About the Angora Goat Central Performance Test
The Angora Buck Test is conducted to help producers identify goats with superior performance. The annual test had been conducted in a feedlot up through 2013. Increasing feed costs and concerns about ability to adapt to extensive management conditions resulted in a group of breeders that wanted to conduct a pasture goat performance test. The pasture format was first used in 2014.
Weights are recorded when the bucks arrive at the test station. At the end of June, the bucks are weighed for the final time and staple length is measured. Then they are shorn and computations begin. Each fleece is weighed, scoured and clean yield is computed. Hair sample analysis will determine average fiber diameter and standard deviation. Each sample is scrutinized for kemp and medullated fibers. Kemp fibers are hollow and do not accept dye. Although med fibers are less hollow, neither is desirable for our international mohair buyers.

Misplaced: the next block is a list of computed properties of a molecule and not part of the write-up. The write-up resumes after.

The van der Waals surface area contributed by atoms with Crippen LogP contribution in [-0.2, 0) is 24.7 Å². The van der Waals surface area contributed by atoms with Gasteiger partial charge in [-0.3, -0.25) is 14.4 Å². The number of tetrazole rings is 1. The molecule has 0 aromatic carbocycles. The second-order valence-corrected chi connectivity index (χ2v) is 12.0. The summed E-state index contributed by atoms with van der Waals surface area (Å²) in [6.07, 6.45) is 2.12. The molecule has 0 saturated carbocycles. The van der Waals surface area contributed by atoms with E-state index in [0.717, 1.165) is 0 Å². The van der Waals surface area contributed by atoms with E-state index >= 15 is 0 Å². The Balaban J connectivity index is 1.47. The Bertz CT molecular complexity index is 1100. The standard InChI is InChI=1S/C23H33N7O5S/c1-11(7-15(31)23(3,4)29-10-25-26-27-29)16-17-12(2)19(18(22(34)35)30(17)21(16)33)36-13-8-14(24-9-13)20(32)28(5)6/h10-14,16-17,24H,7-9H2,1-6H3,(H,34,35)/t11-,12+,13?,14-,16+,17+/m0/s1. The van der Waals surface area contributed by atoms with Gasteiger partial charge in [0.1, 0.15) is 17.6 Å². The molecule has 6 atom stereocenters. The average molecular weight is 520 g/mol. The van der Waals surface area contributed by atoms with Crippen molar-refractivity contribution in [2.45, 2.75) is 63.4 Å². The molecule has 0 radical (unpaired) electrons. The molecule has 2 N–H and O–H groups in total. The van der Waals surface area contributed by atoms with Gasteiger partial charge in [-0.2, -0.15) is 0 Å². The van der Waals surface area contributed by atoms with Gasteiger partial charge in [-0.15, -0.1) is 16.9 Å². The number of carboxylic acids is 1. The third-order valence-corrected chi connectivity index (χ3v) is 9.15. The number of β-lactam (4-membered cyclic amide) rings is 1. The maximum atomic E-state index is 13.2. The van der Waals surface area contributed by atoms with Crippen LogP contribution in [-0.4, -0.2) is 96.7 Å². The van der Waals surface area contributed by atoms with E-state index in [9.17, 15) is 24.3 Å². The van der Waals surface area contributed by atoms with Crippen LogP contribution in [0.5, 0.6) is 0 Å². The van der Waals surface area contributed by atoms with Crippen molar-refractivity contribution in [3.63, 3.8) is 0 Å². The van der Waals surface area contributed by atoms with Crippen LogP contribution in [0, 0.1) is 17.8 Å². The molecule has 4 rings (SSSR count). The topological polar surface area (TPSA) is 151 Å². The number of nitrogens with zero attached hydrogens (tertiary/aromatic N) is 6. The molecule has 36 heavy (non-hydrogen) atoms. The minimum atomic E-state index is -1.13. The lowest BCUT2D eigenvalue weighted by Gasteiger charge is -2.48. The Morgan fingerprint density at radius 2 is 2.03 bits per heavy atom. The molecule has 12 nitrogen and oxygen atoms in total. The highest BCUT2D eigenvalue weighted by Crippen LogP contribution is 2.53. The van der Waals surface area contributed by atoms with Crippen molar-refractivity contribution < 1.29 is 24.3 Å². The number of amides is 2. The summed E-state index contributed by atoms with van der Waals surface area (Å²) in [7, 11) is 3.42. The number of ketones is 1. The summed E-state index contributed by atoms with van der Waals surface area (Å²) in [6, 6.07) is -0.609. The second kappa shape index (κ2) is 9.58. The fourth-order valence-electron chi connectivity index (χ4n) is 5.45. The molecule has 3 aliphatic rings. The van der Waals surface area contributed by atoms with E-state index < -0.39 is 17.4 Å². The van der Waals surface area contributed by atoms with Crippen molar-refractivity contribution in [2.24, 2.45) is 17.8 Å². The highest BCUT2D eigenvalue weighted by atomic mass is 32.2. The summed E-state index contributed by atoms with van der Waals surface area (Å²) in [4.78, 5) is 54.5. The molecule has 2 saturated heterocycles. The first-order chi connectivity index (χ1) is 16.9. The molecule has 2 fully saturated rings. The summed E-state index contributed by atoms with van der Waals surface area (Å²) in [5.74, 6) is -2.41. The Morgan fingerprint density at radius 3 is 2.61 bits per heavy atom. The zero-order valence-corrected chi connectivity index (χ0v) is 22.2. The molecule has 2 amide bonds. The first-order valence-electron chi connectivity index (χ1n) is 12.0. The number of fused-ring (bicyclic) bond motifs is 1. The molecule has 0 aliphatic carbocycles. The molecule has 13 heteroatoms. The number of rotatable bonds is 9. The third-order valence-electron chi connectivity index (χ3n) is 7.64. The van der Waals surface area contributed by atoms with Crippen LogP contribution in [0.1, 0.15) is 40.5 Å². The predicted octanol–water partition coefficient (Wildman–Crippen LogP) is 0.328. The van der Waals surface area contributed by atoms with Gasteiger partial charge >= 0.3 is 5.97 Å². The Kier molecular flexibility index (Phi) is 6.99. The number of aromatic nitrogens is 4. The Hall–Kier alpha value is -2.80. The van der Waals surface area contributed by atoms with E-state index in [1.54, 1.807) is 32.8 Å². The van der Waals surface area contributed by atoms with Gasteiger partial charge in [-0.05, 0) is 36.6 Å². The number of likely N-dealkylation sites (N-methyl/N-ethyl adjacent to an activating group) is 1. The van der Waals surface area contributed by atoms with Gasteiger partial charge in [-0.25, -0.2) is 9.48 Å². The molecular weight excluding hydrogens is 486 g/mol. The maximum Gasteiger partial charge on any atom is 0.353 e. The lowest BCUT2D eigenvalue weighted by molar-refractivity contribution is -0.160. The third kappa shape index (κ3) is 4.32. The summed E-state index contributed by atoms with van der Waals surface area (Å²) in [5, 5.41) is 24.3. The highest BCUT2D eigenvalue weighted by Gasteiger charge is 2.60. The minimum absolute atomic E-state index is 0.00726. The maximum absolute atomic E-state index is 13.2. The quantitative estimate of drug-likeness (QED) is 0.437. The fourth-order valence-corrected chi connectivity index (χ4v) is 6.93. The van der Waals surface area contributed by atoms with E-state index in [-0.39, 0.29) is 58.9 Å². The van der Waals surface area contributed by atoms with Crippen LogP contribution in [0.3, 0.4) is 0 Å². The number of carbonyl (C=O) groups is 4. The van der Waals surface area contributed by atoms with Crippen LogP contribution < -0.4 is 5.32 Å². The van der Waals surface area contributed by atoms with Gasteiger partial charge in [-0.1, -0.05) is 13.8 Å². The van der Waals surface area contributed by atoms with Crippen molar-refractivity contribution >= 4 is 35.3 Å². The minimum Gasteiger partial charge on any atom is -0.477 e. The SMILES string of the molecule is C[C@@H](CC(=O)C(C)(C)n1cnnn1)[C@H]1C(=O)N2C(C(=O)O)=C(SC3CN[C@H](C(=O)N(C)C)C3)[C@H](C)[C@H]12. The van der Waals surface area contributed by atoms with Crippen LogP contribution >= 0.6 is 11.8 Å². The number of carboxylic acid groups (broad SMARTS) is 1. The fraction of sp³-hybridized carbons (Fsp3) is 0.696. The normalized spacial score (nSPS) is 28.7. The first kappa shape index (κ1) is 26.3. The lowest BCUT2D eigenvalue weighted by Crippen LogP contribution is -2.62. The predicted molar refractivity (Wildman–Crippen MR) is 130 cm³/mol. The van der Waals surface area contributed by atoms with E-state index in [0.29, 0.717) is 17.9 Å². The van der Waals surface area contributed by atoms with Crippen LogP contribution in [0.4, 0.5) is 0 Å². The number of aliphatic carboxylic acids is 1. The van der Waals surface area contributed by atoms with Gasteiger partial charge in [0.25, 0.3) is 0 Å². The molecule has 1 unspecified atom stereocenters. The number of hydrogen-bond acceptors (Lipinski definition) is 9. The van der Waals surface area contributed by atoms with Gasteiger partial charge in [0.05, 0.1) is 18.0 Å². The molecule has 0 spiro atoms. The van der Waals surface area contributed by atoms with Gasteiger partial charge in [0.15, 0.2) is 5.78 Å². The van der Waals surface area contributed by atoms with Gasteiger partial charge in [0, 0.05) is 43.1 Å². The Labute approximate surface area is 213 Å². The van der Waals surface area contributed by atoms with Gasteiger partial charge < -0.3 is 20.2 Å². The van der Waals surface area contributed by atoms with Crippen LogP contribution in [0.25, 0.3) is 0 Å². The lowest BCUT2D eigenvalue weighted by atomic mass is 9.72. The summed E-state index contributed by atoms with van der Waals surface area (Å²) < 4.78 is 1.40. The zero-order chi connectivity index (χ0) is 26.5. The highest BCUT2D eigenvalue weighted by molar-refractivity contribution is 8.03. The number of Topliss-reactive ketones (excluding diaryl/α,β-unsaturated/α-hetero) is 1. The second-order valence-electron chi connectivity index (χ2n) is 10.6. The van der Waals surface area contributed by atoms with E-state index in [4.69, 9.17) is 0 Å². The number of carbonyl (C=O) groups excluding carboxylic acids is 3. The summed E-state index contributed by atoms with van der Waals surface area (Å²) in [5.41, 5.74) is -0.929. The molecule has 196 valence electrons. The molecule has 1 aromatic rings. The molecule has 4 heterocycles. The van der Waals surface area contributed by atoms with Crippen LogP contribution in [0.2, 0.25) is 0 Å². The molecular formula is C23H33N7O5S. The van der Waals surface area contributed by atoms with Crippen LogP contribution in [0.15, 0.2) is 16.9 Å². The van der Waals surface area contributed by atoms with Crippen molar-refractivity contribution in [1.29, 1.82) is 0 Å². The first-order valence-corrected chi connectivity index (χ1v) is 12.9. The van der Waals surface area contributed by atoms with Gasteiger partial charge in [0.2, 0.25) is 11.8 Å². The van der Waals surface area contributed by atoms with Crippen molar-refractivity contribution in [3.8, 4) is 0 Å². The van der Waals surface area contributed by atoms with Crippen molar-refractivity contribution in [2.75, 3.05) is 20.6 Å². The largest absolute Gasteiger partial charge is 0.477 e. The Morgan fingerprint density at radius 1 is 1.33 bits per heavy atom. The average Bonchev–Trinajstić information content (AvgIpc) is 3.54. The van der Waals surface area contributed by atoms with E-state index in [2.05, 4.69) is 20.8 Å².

Some of the very best Angora breeders in the U.S. participate in the test. The competition is very stiff and bucks with physical defects, insufficient fleece or body weight are disqualified. Results are based on the numbers and are published for everyone to see. Grease weights, yields, goat weights, med and kemp percentages, fleece length, and microns are all provided in the report.
Dr. Dan Waldron, in charge of the test, explains it this way:
“The purpose of the central performance test is to measure performance, growth and fleece characters of animals from several herds at one central location in order to identify genetically superior goats. This provides valid comparisons among animals and because all animals are handled alike (feed, housing, health), the differences between animals are better indicators of true genetic differences.”